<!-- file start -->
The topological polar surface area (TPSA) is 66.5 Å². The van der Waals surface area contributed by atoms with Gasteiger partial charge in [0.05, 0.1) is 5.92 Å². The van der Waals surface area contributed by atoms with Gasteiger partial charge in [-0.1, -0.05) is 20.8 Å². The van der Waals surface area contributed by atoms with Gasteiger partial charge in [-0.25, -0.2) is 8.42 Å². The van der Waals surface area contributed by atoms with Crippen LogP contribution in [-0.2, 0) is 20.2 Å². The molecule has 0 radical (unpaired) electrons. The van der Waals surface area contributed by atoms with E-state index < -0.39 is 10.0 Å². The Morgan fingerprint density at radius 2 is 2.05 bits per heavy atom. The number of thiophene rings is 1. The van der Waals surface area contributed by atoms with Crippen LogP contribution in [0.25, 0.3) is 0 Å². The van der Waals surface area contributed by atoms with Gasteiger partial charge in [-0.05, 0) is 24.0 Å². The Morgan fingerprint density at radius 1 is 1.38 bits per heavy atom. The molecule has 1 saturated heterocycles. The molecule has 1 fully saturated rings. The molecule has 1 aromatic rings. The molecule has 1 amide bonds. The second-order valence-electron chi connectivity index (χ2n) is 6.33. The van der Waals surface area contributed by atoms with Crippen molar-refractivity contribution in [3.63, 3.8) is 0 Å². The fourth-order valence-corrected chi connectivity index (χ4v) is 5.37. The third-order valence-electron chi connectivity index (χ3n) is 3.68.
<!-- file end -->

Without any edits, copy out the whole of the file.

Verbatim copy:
The topological polar surface area (TPSA) is 66.5 Å². The van der Waals surface area contributed by atoms with Gasteiger partial charge in [0.05, 0.1) is 5.92 Å². The van der Waals surface area contributed by atoms with Gasteiger partial charge in [-0.1, -0.05) is 20.8 Å². The van der Waals surface area contributed by atoms with Gasteiger partial charge in [-0.25, -0.2) is 8.42 Å². The van der Waals surface area contributed by atoms with Crippen LogP contribution in [-0.2, 0) is 20.2 Å². The molecule has 0 radical (unpaired) electrons. The van der Waals surface area contributed by atoms with E-state index < -0.39 is 10.0 Å². The Morgan fingerprint density at radius 2 is 2.05 bits per heavy atom. The number of thiophene rings is 1. The van der Waals surface area contributed by atoms with Crippen LogP contribution in [0.25, 0.3) is 0 Å². The van der Waals surface area contributed by atoms with Gasteiger partial charge in [-0.05, 0) is 24.0 Å². The Morgan fingerprint density at radius 1 is 1.38 bits per heavy atom. The molecule has 1 saturated heterocycles. The molecule has 1 fully saturated rings. The molecule has 1 aromatic rings. The molecule has 1 amide bonds. The second-order valence-electron chi connectivity index (χ2n) is 6.33. The van der Waals surface area contributed by atoms with Crippen molar-refractivity contribution in [3.63, 3.8) is 0 Å². The fourth-order valence-corrected chi connectivity index (χ4v) is 5.37. The third-order valence-electron chi connectivity index (χ3n) is 3.68.